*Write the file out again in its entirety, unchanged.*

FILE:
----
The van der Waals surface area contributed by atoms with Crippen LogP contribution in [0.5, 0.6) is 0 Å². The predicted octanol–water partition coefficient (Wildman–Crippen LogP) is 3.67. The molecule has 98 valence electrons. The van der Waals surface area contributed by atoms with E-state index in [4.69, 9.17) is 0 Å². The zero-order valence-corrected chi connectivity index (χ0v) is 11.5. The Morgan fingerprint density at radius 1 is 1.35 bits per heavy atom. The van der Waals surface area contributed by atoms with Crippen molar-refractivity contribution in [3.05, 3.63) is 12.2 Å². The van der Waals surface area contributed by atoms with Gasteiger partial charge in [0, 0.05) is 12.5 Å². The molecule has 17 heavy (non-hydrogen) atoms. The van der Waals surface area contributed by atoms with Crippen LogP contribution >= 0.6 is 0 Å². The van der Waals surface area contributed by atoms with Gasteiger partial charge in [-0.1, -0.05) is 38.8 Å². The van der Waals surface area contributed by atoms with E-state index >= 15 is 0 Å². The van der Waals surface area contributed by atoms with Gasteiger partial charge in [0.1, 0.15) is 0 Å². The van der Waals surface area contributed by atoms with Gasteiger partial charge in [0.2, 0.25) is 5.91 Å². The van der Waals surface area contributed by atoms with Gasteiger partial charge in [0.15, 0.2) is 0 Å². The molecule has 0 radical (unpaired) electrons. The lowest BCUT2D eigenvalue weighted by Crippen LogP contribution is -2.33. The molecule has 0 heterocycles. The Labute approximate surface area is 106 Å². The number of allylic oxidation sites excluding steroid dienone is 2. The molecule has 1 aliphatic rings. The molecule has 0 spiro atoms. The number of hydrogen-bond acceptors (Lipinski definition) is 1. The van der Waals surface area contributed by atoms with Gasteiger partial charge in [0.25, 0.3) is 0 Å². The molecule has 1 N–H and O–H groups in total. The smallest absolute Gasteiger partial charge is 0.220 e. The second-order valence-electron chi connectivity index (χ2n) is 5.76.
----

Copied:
The van der Waals surface area contributed by atoms with Crippen LogP contribution in [0.5, 0.6) is 0 Å². The predicted octanol–water partition coefficient (Wildman–Crippen LogP) is 3.67. The molecule has 98 valence electrons. The van der Waals surface area contributed by atoms with E-state index in [4.69, 9.17) is 0 Å². The zero-order valence-corrected chi connectivity index (χ0v) is 11.5. The Morgan fingerprint density at radius 1 is 1.35 bits per heavy atom. The van der Waals surface area contributed by atoms with Crippen molar-refractivity contribution in [3.05, 3.63) is 12.2 Å². The van der Waals surface area contributed by atoms with Gasteiger partial charge in [0, 0.05) is 12.5 Å². The molecule has 17 heavy (non-hydrogen) atoms. The van der Waals surface area contributed by atoms with Crippen LogP contribution >= 0.6 is 0 Å². The van der Waals surface area contributed by atoms with Gasteiger partial charge in [-0.1, -0.05) is 38.8 Å². The van der Waals surface area contributed by atoms with E-state index >= 15 is 0 Å². The van der Waals surface area contributed by atoms with Gasteiger partial charge in [0.1, 0.15) is 0 Å². The van der Waals surface area contributed by atoms with Gasteiger partial charge in [0.2, 0.25) is 5.91 Å². The van der Waals surface area contributed by atoms with Gasteiger partial charge in [0.15, 0.2) is 0 Å². The molecule has 0 radical (unpaired) electrons. The lowest BCUT2D eigenvalue weighted by Crippen LogP contribution is -2.33. The molecule has 0 heterocycles. The Labute approximate surface area is 106 Å². The number of allylic oxidation sites excluding steroid dienone is 2. The molecule has 1 aliphatic rings. The molecule has 0 spiro atoms. The number of hydrogen-bond acceptors (Lipinski definition) is 1. The van der Waals surface area contributed by atoms with Gasteiger partial charge in [0.25, 0.3) is 0 Å². The molecule has 1 N–H and O–H groups in total. The smallest absolute Gasteiger partial charge is 0.220 e. The second-order valence-electron chi connectivity index (χ2n) is 5.76.